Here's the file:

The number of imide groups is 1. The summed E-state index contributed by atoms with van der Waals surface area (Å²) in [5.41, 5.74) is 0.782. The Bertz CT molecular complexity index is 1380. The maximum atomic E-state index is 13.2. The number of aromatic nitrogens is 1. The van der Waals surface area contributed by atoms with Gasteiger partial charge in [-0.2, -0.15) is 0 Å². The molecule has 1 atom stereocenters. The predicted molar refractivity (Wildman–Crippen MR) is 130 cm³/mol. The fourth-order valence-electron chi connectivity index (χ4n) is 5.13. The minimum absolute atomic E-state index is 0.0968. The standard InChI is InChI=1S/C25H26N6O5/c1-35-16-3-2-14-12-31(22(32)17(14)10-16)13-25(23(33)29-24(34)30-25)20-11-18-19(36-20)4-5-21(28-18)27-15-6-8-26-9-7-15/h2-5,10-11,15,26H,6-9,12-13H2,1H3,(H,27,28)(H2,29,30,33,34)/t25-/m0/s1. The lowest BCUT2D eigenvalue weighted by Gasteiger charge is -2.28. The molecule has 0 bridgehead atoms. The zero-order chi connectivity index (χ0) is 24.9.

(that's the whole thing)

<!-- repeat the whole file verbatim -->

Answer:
The number of imide groups is 1. The summed E-state index contributed by atoms with van der Waals surface area (Å²) in [5.41, 5.74) is 0.782. The Bertz CT molecular complexity index is 1380. The maximum atomic E-state index is 13.2. The number of aromatic nitrogens is 1. The van der Waals surface area contributed by atoms with Gasteiger partial charge in [-0.2, -0.15) is 0 Å². The molecule has 1 atom stereocenters. The predicted molar refractivity (Wildman–Crippen MR) is 130 cm³/mol. The fourth-order valence-electron chi connectivity index (χ4n) is 5.13. The minimum absolute atomic E-state index is 0.0968. The standard InChI is InChI=1S/C25H26N6O5/c1-35-16-3-2-14-12-31(22(32)17(14)10-16)13-25(23(33)29-24(34)30-25)20-11-18-19(36-20)4-5-21(28-18)27-15-6-8-26-9-7-15/h2-5,10-11,15,26H,6-9,12-13H2,1H3,(H,27,28)(H2,29,30,33,34)/t25-/m0/s1. The lowest BCUT2D eigenvalue weighted by Gasteiger charge is -2.28. The molecule has 0 bridgehead atoms. The zero-order chi connectivity index (χ0) is 24.9.